The Trump Administration’s steps to a corona-less nation


Creative Commons photo through Flicker

On Wednesday Mar. 11, President Donald Trump delivered a National Address on the coronavirus. In his speech he declared the virus a “national emergency.” He discusses his plan to control the virus

Elaina Mankowski, Layout Editor

The coronavirus has shocked the world in its quick and destructive expansion. Just months after the virus originated in China, the World Health Organization (WHO) has officially declared coronavirus a global pandemic. With the threat reaching America, and much of the country moving into quarantines and lockdowns, coronavirus has left Americans confused and scared.

President Donald Trump delivered a National Address on the coronavirus March 11. In his speech he declared the virus a “national emergency” and described his administration’s plan to stop the spread, explaining that by taking these “tough measures, we will significantly reduce the threat to our citizens.”

Although travel to and from China had previously been restricted, Trump’s first step was to further restrict travel. His goal is to keep more carriers of the virus out of the country and to prevent carriers bringing coronavirus into any other countries. With proper screening for cargo and Americans, there are some exceptions.

“We will be suspending all travel from Europe to America for the next 30 days [starting March 13],” Trump said.

Financial stability has been another concern expressed by Americans. Many working Americans are not able to go into work due to social distancing, their place of work closing, having the virus, being quarantined or caring for someone with coronavirus. Not only has coronavirus affected citizen’s financial stability but also the stock market. Due to coronavirus, America’s stock market hit the lowest it has since 1987. 

To combat this fear, Trump is taking emergency action to provide financial relief to those working Americans who fit in those categories.

Alongside those financial hardships come the burdens of paying for treatments and insurance. With less availability to work, paying for these services becomes more difficult.

We will be suspending all travel from Europe to America for the next 30 days [starting March 13].”

— President Donald J. Trump

“Earlier this week I met with the leaders of the health insurance industry who have agreed to waive all copayments for coronavirus treatments, extend insurance coverage to these treatments and to prevent surprise medical billing,” Trump added.

Additionally, medical supply shortages have swept the country. Hospitals and doctor’s offices alike have had to make adjustments to keep up with the copious amount of coronavirus cases being diagnosed. Respirators, face masks, hospital gowns and surgical gloves are some items health care professionals are dealing with shortages of.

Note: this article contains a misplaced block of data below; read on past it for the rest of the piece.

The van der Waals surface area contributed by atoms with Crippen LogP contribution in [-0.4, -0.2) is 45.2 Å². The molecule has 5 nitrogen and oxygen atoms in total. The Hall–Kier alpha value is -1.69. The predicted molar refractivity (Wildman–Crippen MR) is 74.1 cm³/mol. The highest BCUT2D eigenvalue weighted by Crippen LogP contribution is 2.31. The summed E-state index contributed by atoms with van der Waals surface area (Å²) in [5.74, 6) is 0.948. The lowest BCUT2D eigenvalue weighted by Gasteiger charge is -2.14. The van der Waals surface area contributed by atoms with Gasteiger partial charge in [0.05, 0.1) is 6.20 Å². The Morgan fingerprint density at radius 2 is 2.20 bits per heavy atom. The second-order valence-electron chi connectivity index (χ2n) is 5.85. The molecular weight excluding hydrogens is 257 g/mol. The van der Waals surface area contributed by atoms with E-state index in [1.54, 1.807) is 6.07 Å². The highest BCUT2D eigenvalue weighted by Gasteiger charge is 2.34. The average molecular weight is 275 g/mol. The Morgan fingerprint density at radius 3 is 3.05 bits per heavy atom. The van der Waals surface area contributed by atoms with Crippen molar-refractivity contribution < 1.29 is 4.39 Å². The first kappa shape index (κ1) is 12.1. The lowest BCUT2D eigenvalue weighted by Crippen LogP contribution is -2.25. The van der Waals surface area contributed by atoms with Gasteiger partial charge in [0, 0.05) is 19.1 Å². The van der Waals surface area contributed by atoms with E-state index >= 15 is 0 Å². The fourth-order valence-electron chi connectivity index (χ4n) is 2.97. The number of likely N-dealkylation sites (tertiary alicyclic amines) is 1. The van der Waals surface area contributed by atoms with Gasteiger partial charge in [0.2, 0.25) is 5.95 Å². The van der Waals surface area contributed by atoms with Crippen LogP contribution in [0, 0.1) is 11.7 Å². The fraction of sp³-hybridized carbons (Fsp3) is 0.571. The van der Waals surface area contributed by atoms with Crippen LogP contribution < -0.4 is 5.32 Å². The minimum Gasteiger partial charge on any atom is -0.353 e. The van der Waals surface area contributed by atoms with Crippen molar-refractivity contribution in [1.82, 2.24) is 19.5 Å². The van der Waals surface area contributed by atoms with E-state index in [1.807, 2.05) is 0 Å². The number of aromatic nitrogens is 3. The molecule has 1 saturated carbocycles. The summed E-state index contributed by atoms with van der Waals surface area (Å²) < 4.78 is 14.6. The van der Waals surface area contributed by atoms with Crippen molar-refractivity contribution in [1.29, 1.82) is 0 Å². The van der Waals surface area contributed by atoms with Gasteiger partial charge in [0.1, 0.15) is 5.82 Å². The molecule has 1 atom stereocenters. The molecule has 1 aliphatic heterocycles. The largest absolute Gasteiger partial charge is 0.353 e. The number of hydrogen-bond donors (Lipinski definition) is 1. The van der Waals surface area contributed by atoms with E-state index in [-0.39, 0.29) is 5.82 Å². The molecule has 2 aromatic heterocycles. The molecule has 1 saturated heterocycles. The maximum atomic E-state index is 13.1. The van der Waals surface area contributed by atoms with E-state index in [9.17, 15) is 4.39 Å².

According to the FDA, they are “working around the clock to monitor and mitigate emerging coronavirus issues through collaborative efforts with federal partners, international regulators, and medical product developers and manufacturers to help advance response efforts to combat the COVID-19 pandemic.”

With the constant rush of patients, the difficulty for hospitals to ration out these supplies increases when many need them. In Trump’s National Address, he discussed his plan for this.

A week previous to his National Address he signed into law a “$8.3 million funding bill to help CDC and other government agencies,” to fight coronavirus and support funding for these important supplies.

Many Americans felt that Trump’s speech did not calm their fears and still left many questions. They argue that it did not feel hopeful and felt completely scripted. Others would argue he is doing his best in the given situation.

In an opinion piece for CNN, reporter Peter Bergen stated he felt Trump’s speech highlighted some of his biggest weaknesses of “his failure to do any homework, his narcissism and his half-baked policy ideas.” He ended the article with the opinion that as president, Trump has not risen to the occasion.

Social distancing are now two well known words throughout the country with Trump suggesting no gatherings larger than 10 people and when in public being six feet apart from another person. The government is urging for people to self-quarantine to help ride out coronavirus.

“It is critical for you to follow the guidelines of your local officials who are working closely with our federal health experts,” Trump said.  “Smart action today will prevent the spread of the virus tomorrow.”